debord’s corrective


The difference between the theological and the metaphysical has effectively collapsed today, as clearly demonstrated in the arena of nationalist politics by the ascendancy of politicized religious extremism on a global scale (as much in Europe and the US as in the Middle East). This is not to say that libratory potential does not still exist; it exists however in a form partly inaccessible to grammatological critique, and partly resistant to dissemination through its methods. The reason for this impasse is that the supplemental remainders and excesses, which are assumed to remain irreducibly protected in the arms of the in- and over-determinate characteristic of language, and upon which deconstruction relies to perform it critical operations, have, in crucial social domains, simply “vanished without a trace.” As totalitarianism intensifies its spectacular saturation, this extinction-effect becomes considerably more potent. The threat is not merely the cooption of radical traces by capital, but of their annihilation. If there are no radical traces to détourne, to differ and to defer, then deconstruction simply cannot function.

Debord’s corrective Comments of the Society of the Spectacle (1988) provides us with a powerful description of the mechanism responsible for trace-annihilation:

…the final sense of the integrated spectacle is this – that it has integrated itself into reality to the same extent as it was describing it. And that it was reconstructing it as it was describing it. As a result, this reality no longer confronts the integrated spectacle as something alien. When the spectacle was concentrated, the greater part of the surrounding society escaped it; when diffuse, a small part; today, no part.[i]

Debord raises here the problem of détournement, in the exact terms of description and reconstruction, which in his view, co-constitute each other as “integration.” A model for how this works may be seen in scanner technologies, which, in order to reconstruct the object scanned, in effect, must first describe it. But no “description” is innocent, and alters its object in the process to make it subservient to its own representational forms and purposes. The cybernetic scanner depicted in the mechanism of the T800’s “vision” is both allegorically and technologically exemplary; as on the allegorical level, is the T1000’s perfectly liquid ability to assume and “recall” any animate or inanimate form it has once touched. In both cases, no alienation between scanner and scanned, computer program and its object-events, between Spectacle and reality, can occur. Description reconstructed, in these examples, the very concept of agency autonomy to eliminate the vestiges of individual will. In the complete collapse of difference between scanner and scanned, nothing my be deferred, and supplementarity in general must also collapse since the excess made possible by the concept of trace has been eliminated. This is the “absolute danger” Derrida feared.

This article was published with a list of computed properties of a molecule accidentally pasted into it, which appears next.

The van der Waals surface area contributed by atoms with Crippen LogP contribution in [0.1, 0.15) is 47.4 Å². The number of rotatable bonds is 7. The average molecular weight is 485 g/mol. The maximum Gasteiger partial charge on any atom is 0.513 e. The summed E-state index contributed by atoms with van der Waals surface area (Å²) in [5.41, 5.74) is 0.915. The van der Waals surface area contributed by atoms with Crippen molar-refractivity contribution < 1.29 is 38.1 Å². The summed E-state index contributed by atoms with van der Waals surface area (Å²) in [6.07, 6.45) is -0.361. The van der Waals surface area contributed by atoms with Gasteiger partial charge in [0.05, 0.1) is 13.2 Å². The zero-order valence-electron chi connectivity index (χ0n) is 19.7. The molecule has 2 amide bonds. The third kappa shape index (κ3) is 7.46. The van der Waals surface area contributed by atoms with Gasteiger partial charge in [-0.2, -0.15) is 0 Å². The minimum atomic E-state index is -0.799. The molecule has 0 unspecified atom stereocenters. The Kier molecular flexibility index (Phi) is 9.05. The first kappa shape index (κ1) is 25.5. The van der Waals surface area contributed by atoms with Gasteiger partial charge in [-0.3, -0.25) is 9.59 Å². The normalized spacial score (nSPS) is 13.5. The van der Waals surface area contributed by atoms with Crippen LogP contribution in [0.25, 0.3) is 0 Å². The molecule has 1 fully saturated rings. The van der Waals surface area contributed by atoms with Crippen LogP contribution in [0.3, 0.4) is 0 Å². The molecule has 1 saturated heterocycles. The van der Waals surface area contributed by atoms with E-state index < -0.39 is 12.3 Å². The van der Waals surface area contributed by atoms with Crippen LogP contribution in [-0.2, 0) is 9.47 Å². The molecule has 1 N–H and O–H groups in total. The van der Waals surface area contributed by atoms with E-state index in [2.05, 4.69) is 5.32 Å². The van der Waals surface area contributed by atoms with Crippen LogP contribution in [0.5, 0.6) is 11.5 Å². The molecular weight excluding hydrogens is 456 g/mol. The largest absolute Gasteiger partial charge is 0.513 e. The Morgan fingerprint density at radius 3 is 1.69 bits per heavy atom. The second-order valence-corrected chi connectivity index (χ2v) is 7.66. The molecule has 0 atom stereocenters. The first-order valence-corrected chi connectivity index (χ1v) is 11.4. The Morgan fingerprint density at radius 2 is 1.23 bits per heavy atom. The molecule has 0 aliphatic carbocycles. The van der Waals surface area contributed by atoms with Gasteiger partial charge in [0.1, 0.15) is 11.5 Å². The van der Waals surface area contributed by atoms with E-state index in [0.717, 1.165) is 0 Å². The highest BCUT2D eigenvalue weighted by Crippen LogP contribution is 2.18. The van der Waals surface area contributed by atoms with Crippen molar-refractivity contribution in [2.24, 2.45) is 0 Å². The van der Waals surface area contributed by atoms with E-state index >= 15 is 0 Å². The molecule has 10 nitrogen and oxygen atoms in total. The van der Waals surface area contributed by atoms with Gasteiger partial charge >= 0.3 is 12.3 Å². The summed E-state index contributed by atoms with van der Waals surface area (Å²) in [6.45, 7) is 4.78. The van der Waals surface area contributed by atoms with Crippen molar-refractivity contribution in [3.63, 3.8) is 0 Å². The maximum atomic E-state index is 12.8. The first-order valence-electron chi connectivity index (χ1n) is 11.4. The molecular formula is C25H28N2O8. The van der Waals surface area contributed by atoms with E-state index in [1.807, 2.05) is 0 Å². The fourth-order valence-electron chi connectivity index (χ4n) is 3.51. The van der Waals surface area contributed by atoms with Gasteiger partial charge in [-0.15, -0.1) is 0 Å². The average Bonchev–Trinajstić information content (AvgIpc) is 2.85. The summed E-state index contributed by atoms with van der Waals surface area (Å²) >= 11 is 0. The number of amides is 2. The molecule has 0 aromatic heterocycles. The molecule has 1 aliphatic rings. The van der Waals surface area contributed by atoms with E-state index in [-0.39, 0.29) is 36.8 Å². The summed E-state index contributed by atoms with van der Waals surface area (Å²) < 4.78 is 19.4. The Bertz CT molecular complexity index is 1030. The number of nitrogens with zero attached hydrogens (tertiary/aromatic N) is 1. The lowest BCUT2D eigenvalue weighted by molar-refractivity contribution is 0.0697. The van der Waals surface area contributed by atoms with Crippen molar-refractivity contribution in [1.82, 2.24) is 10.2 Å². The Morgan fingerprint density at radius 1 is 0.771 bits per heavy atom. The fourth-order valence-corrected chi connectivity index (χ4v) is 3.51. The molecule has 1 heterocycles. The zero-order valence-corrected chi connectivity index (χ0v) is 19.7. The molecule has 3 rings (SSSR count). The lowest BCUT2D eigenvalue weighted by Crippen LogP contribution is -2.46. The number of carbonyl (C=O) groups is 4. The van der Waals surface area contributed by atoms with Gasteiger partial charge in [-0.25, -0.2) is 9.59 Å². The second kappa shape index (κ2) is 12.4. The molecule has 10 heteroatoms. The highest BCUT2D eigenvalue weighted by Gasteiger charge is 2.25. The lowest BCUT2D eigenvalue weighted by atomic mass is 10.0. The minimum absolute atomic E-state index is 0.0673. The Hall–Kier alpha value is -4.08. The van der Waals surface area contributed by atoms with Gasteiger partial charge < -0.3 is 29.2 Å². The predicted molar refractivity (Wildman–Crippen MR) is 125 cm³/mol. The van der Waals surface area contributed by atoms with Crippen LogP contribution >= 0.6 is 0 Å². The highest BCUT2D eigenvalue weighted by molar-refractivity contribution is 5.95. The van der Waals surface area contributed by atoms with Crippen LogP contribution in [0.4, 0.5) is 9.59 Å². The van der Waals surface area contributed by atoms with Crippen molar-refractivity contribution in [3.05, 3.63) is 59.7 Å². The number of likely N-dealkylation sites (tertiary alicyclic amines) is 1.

[i] (Debord 1988, 8)

debord’s corrective

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